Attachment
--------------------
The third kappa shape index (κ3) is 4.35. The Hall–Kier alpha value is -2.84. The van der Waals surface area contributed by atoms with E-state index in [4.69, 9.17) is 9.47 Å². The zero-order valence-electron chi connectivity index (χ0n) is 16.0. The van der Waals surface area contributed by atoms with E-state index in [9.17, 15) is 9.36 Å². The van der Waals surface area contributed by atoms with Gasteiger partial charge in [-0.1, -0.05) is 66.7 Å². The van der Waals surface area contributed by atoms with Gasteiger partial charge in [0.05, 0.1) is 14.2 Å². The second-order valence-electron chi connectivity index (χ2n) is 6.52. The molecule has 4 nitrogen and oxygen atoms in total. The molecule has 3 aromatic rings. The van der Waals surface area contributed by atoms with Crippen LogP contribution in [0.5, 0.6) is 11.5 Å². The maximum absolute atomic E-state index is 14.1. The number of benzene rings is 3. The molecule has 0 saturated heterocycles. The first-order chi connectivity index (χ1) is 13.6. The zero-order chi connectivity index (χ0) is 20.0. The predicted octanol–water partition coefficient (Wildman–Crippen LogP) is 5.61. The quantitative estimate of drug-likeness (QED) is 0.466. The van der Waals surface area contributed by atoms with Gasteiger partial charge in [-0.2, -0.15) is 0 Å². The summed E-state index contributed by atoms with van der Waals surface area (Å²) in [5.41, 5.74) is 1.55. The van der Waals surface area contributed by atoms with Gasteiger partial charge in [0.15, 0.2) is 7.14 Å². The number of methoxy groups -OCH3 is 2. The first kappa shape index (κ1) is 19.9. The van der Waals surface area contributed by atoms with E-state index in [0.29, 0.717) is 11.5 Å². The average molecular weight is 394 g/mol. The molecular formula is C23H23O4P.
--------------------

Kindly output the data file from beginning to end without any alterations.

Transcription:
The third kappa shape index (κ3) is 4.35. The Hall–Kier alpha value is -2.84. The van der Waals surface area contributed by atoms with E-state index in [4.69, 9.17) is 9.47 Å². The zero-order valence-electron chi connectivity index (χ0n) is 16.0. The van der Waals surface area contributed by atoms with E-state index in [9.17, 15) is 9.36 Å². The van der Waals surface area contributed by atoms with Gasteiger partial charge in [-0.1, -0.05) is 66.7 Å². The van der Waals surface area contributed by atoms with Gasteiger partial charge in [0.05, 0.1) is 14.2 Å². The second-order valence-electron chi connectivity index (χ2n) is 6.52. The molecule has 4 nitrogen and oxygen atoms in total. The molecule has 3 aromatic rings. The van der Waals surface area contributed by atoms with Crippen LogP contribution in [0.5, 0.6) is 11.5 Å². The maximum absolute atomic E-state index is 14.1. The number of benzene rings is 3. The molecule has 0 saturated heterocycles. The first-order chi connectivity index (χ1) is 13.6. The zero-order chi connectivity index (χ0) is 20.0. The predicted octanol–water partition coefficient (Wildman–Crippen LogP) is 5.61. The quantitative estimate of drug-likeness (QED) is 0.466. The van der Waals surface area contributed by atoms with Gasteiger partial charge in [-0.2, -0.15) is 0 Å². The summed E-state index contributed by atoms with van der Waals surface area (Å²) in [5.41, 5.74) is 1.55. The van der Waals surface area contributed by atoms with Gasteiger partial charge in [0.15, 0.2) is 7.14 Å². The number of methoxy groups -OCH3 is 2. The first kappa shape index (κ1) is 19.9. The van der Waals surface area contributed by atoms with E-state index in [0.29, 0.717) is 11.5 Å². The average molecular weight is 394 g/mol. The molecular formula is C23H23O4P.